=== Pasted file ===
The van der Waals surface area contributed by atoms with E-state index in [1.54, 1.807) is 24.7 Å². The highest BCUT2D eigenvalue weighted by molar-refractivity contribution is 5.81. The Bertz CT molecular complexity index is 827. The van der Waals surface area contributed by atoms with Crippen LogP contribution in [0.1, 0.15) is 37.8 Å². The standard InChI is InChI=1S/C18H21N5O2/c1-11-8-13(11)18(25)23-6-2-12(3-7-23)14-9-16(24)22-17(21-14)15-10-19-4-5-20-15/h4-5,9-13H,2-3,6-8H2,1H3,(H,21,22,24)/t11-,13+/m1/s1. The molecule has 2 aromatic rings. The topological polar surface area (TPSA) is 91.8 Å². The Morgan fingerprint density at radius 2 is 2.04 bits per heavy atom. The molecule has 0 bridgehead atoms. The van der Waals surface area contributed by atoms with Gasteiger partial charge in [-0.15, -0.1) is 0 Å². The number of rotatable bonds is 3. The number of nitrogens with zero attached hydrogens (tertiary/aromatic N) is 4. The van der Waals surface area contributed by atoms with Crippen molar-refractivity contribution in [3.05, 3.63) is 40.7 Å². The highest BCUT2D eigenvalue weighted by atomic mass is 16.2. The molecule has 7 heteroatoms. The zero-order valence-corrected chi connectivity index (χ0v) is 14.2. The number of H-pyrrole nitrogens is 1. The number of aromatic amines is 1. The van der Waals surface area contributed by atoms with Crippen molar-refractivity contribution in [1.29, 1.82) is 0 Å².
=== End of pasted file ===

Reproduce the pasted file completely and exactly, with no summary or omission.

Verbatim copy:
The van der Waals surface area contributed by atoms with E-state index in [1.54, 1.807) is 24.7 Å². The highest BCUT2D eigenvalue weighted by molar-refractivity contribution is 5.81. The Bertz CT molecular complexity index is 827. The van der Waals surface area contributed by atoms with Crippen LogP contribution in [0.1, 0.15) is 37.8 Å². The standard InChI is InChI=1S/C18H21N5O2/c1-11-8-13(11)18(25)23-6-2-12(3-7-23)14-9-16(24)22-17(21-14)15-10-19-4-5-20-15/h4-5,9-13H,2-3,6-8H2,1H3,(H,21,22,24)/t11-,13+/m1/s1. The molecule has 2 aromatic rings. The topological polar surface area (TPSA) is 91.8 Å². The Morgan fingerprint density at radius 2 is 2.04 bits per heavy atom. The molecule has 0 bridgehead atoms. The van der Waals surface area contributed by atoms with Gasteiger partial charge in [-0.15, -0.1) is 0 Å². The number of rotatable bonds is 3. The number of nitrogens with zero attached hydrogens (tertiary/aromatic N) is 4. The van der Waals surface area contributed by atoms with Crippen molar-refractivity contribution in [3.05, 3.63) is 40.7 Å². The highest BCUT2D eigenvalue weighted by atomic mass is 16.2. The molecule has 7 heteroatoms. The zero-order valence-corrected chi connectivity index (χ0v) is 14.2. The number of H-pyrrole nitrogens is 1. The number of aromatic amines is 1. The van der Waals surface area contributed by atoms with Crippen molar-refractivity contribution in [1.29, 1.82) is 0 Å².